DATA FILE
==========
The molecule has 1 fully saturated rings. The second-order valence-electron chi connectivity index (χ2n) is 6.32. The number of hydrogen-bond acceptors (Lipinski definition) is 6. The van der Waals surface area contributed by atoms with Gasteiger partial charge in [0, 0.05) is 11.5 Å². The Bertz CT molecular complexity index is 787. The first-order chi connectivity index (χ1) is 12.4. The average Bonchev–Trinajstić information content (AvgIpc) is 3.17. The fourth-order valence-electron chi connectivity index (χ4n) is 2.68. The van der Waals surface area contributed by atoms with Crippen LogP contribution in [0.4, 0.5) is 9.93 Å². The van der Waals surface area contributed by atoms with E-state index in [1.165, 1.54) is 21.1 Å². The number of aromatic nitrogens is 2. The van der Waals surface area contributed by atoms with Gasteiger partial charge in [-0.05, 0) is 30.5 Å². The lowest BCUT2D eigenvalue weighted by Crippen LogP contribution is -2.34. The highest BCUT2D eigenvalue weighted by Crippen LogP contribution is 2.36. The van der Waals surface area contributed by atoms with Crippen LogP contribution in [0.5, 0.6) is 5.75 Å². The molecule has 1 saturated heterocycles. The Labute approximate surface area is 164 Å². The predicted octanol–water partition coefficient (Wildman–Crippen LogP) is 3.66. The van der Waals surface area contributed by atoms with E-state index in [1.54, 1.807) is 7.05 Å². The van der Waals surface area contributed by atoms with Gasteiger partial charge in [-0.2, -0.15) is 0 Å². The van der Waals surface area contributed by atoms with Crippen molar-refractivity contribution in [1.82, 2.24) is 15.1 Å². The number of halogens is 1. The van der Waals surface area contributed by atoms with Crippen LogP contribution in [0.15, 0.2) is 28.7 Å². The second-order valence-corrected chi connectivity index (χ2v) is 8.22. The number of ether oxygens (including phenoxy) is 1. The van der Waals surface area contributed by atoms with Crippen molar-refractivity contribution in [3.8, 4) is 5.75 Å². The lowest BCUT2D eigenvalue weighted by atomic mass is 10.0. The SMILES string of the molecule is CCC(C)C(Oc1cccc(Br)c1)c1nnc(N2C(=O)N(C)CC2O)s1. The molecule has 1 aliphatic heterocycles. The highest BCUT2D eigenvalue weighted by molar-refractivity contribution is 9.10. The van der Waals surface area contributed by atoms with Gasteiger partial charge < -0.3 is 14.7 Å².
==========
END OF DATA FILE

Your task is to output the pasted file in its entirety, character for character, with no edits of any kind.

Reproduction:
The molecule has 1 fully saturated rings. The second-order valence-electron chi connectivity index (χ2n) is 6.32. The number of hydrogen-bond acceptors (Lipinski definition) is 6. The van der Waals surface area contributed by atoms with Gasteiger partial charge in [0, 0.05) is 11.5 Å². The Bertz CT molecular complexity index is 787. The first-order chi connectivity index (χ1) is 12.4. The average Bonchev–Trinajstić information content (AvgIpc) is 3.17. The fourth-order valence-electron chi connectivity index (χ4n) is 2.68. The van der Waals surface area contributed by atoms with Crippen LogP contribution in [0.4, 0.5) is 9.93 Å². The van der Waals surface area contributed by atoms with E-state index in [1.165, 1.54) is 21.1 Å². The number of aromatic nitrogens is 2. The van der Waals surface area contributed by atoms with Gasteiger partial charge in [-0.05, 0) is 30.5 Å². The lowest BCUT2D eigenvalue weighted by Crippen LogP contribution is -2.34. The highest BCUT2D eigenvalue weighted by Crippen LogP contribution is 2.36. The van der Waals surface area contributed by atoms with Crippen LogP contribution in [0.5, 0.6) is 5.75 Å². The molecule has 1 saturated heterocycles. The Labute approximate surface area is 164 Å². The predicted octanol–water partition coefficient (Wildman–Crippen LogP) is 3.66. The van der Waals surface area contributed by atoms with E-state index in [1.54, 1.807) is 7.05 Å². The van der Waals surface area contributed by atoms with Gasteiger partial charge in [-0.2, -0.15) is 0 Å². The van der Waals surface area contributed by atoms with Crippen molar-refractivity contribution in [1.82, 2.24) is 15.1 Å². The number of halogens is 1. The van der Waals surface area contributed by atoms with Crippen LogP contribution in [0.15, 0.2) is 28.7 Å². The second-order valence-corrected chi connectivity index (χ2v) is 8.22. The number of ether oxygens (including phenoxy) is 1. The van der Waals surface area contributed by atoms with Crippen molar-refractivity contribution in [3.8, 4) is 5.75 Å². The lowest BCUT2D eigenvalue weighted by atomic mass is 10.0. The SMILES string of the molecule is CCC(C)C(Oc1cccc(Br)c1)c1nnc(N2C(=O)N(C)CC2O)s1. The molecule has 1 aliphatic heterocycles. The highest BCUT2D eigenvalue weighted by molar-refractivity contribution is 9.10. The van der Waals surface area contributed by atoms with Gasteiger partial charge < -0.3 is 14.7 Å².